Dalton, John T. and Leung, Tin Cheuk (2011): Why is Polygyny More Prevalent in Western Africa?: An African Slave Trade Perspective.
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Polygyny rates are higher in Western Africa than in Eastern Africa. The African slave trades explain this difference. More male slaves were exported in the trans-Atlantic slave trades from Western Africa, while more female slaves were exported in the Indian Ocean and Red Sea slave trades from Eastern Africa. The slave trades led to prolonged periods of abnormal sex ratios, which impacted the rates of polygyny across Africa. In order to assess these claims, we construct a unique ethnicity-level data set linking current rates of polygyny with historical trade flow data from the African slave trades. Our OLS estimates show a positive correlation between the trans-Atlantic slave trades and polygyny. An IV approach shows the relationship is causal and statistically signicant. We also provide cross-country evidence corroborating our findings.
|Item Type:||MPRA Paper|
|Original Title:||Why is Polygyny More Prevalent in Western Africa?: An African Slave Trade Perspective|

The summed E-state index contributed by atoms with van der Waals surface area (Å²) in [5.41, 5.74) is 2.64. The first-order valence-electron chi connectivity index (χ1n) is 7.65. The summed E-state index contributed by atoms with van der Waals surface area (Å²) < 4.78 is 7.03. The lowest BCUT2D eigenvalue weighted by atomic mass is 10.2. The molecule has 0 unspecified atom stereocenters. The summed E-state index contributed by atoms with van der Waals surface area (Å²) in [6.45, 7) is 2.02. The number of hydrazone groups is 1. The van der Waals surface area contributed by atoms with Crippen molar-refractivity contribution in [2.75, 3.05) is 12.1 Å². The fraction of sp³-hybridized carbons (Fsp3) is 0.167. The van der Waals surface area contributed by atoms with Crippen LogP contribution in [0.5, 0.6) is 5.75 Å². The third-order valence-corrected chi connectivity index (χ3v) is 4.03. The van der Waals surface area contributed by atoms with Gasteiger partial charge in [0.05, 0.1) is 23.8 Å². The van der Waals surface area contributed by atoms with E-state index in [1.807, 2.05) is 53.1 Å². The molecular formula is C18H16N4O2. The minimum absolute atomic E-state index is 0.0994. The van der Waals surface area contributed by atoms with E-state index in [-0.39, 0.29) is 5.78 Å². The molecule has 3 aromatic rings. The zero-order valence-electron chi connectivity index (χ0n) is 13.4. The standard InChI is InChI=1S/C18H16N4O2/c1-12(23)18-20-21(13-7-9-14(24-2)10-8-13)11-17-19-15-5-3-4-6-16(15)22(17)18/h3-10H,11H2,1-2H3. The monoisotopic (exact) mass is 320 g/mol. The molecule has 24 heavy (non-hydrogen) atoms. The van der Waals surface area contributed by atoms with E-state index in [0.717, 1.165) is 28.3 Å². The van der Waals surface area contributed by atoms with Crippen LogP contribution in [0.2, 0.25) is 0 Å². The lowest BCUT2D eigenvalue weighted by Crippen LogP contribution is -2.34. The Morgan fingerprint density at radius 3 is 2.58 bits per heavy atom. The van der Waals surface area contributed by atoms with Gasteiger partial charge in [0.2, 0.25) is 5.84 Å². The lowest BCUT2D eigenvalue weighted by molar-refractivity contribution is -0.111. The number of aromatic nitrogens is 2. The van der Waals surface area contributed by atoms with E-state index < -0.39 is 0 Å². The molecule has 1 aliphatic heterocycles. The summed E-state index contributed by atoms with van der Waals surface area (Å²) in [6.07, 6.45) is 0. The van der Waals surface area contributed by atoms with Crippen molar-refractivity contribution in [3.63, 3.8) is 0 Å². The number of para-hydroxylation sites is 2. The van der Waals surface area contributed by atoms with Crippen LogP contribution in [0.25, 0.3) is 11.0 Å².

|Keywords:||slave trades; polygyny; Africa; development|
|Subjects:||O - Economic Development, Technological Change, and Growth > O5 - Economywide Country Studies > O55 - Africa
F - International Economics > F1 - Trade > F14 - Empirical Studies of Trade
J - Labor and Demographic Economics > J1 - Demographic Economics > J12 - Marriage; Marital Dissolution; Family Structure; Domestic Abuse
N - Economic History > N1 - Macroeconomics and Monetary Economics; Industrial Structure; Growth; Fluctuations > N17 - Africa; Oceania
|Depositing User:||Unnamed user with email firstname.lastname@example.org|
|Date Deposited:||07. Aug 2011 04:02|
|Last Modified:||12. Feb 2013 04:10|
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